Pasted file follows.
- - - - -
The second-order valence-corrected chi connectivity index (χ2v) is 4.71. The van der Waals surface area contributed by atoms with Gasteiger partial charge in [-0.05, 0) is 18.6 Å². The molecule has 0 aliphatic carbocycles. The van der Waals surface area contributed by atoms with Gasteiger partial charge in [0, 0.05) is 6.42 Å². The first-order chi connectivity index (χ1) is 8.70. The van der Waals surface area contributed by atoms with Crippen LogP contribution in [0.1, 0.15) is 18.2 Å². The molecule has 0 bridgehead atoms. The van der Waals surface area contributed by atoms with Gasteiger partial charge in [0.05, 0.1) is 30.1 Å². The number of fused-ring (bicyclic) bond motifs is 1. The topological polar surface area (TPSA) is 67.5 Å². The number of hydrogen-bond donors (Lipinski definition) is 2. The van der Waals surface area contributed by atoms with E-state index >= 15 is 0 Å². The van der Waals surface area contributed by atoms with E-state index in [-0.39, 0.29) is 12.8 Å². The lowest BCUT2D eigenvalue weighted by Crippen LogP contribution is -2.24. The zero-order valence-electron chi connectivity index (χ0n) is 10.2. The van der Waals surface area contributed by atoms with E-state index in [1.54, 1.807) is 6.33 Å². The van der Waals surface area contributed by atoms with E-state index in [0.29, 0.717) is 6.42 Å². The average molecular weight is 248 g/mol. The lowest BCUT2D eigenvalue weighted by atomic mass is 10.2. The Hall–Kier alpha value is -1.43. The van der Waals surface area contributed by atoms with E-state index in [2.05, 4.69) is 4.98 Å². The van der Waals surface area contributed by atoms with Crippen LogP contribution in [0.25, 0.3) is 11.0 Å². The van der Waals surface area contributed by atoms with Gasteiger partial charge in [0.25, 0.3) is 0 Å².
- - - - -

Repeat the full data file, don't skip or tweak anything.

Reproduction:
The second-order valence-corrected chi connectivity index (χ2v) is 4.71. The van der Waals surface area contributed by atoms with Gasteiger partial charge in [-0.05, 0) is 18.6 Å². The molecule has 0 aliphatic carbocycles. The van der Waals surface area contributed by atoms with Gasteiger partial charge in [0, 0.05) is 6.42 Å². The first-order chi connectivity index (χ1) is 8.70. The van der Waals surface area contributed by atoms with Crippen LogP contribution in [0.1, 0.15) is 18.2 Å². The molecule has 0 bridgehead atoms. The van der Waals surface area contributed by atoms with Gasteiger partial charge in [0.05, 0.1) is 30.1 Å². The number of fused-ring (bicyclic) bond motifs is 1. The topological polar surface area (TPSA) is 67.5 Å². The number of hydrogen-bond donors (Lipinski definition) is 2. The van der Waals surface area contributed by atoms with E-state index >= 15 is 0 Å². The van der Waals surface area contributed by atoms with E-state index in [-0.39, 0.29) is 12.8 Å². The lowest BCUT2D eigenvalue weighted by Crippen LogP contribution is -2.24. The zero-order valence-electron chi connectivity index (χ0n) is 10.2. The van der Waals surface area contributed by atoms with E-state index in [1.54, 1.807) is 6.33 Å². The van der Waals surface area contributed by atoms with E-state index in [0.29, 0.717) is 6.42 Å². The average molecular weight is 248 g/mol. The lowest BCUT2D eigenvalue weighted by atomic mass is 10.2. The Hall–Kier alpha value is -1.43. The van der Waals surface area contributed by atoms with E-state index in [2.05, 4.69) is 4.98 Å². The van der Waals surface area contributed by atoms with Crippen LogP contribution in [0.25, 0.3) is 11.0 Å². The van der Waals surface area contributed by atoms with Gasteiger partial charge in [0.25, 0.3) is 0 Å².